The company plans to offer consumers free access to Zango Games and other content--including screensavers, search bars, games, and movie and music utilities--in exchange for users' agreement to allow 180solutions to install Zango software on their computers. The program, unlike other adware programs, redirects users to the actual Web pages of its advertisers in a separate pop-up browser window when users request further info about goods and services online. These advertisers are sometimes the direct competitors of the company, product, or service that the user originally searched for.
Zango Games will focus on "casual games," which the company said are usually "family-oriented" strategy, puzzle, and adventure games. The company stated that it plans to pursue more partnerships with other game developers.
Todd Sawicki, 180solutions' senior director of marketing, said that Zango Games primarily targets females ages 25 to 44, the dominant demographic segment of the so-called "casual games" market.
But some industry observers believe the most likely downloaders are not adult women, but youngsters under age 18.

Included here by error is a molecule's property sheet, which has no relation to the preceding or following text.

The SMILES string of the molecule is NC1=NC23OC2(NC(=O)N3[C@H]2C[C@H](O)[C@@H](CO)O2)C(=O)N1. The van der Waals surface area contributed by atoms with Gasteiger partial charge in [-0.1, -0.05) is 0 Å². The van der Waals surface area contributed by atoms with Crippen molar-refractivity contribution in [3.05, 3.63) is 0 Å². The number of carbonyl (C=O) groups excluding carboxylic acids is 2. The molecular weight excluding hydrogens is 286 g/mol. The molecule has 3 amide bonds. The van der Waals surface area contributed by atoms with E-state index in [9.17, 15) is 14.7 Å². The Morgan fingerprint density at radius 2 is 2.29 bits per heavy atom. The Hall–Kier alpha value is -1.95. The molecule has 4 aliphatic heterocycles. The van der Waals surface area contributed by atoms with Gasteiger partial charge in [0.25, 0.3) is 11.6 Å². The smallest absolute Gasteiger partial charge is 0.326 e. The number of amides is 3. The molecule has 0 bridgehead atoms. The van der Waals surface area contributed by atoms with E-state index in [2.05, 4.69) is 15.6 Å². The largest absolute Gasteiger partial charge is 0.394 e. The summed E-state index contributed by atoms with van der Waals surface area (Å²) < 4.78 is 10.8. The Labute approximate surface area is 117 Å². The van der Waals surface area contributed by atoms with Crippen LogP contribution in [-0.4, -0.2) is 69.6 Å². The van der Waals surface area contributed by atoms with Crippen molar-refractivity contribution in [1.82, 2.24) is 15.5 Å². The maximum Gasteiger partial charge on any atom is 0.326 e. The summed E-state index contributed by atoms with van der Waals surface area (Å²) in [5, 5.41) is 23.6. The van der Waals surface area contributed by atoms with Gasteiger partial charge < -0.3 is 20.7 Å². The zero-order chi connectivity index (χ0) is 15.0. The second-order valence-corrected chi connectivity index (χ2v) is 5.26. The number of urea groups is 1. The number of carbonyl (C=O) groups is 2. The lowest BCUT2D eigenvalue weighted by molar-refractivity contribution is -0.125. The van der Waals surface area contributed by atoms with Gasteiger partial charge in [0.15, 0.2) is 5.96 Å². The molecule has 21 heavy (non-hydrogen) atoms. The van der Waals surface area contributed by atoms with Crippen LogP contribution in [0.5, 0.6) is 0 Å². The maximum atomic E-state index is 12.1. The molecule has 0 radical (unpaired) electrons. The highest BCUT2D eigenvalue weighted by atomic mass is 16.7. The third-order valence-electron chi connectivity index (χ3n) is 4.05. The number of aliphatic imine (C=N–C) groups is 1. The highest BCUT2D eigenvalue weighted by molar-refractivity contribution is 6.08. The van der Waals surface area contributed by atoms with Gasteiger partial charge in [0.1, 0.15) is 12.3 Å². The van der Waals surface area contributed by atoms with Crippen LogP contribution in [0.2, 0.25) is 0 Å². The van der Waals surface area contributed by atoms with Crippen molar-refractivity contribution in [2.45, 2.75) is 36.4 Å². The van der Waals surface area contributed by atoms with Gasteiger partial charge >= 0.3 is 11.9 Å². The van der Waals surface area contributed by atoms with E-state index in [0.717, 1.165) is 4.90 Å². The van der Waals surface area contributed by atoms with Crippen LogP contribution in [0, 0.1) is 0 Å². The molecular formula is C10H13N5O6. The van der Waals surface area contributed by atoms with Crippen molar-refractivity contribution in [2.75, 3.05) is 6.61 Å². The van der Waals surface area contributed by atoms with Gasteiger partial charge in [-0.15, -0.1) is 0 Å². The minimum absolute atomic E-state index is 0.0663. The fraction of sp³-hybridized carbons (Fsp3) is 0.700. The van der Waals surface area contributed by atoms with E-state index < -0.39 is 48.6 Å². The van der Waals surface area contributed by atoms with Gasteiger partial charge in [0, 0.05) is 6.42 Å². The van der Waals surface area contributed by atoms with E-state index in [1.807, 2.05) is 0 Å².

Ben Edelman, an independent adware and spyware researcher who has published several studies on 180solutions' software, predicted that Zango Games will be targeting children--"the people who most [often] download and play games."
If so, said Edelman, "this will not reflect well" on the company, should it be sued for nonconsensual installation. That's because many believe that minors aren't competent to enter into binding contracts such as license agreements.
For his part, Sawicki acknowledged the possibility that minors will download the adware, but stressed that the company specifically states in its end user licensing agreement that persons under the age of 18 should not be downloading Zango software.
He added that targeting children doesn't benefit 180solutions' advertisers, most of which sell products and services that require credit card information in order to make purchases.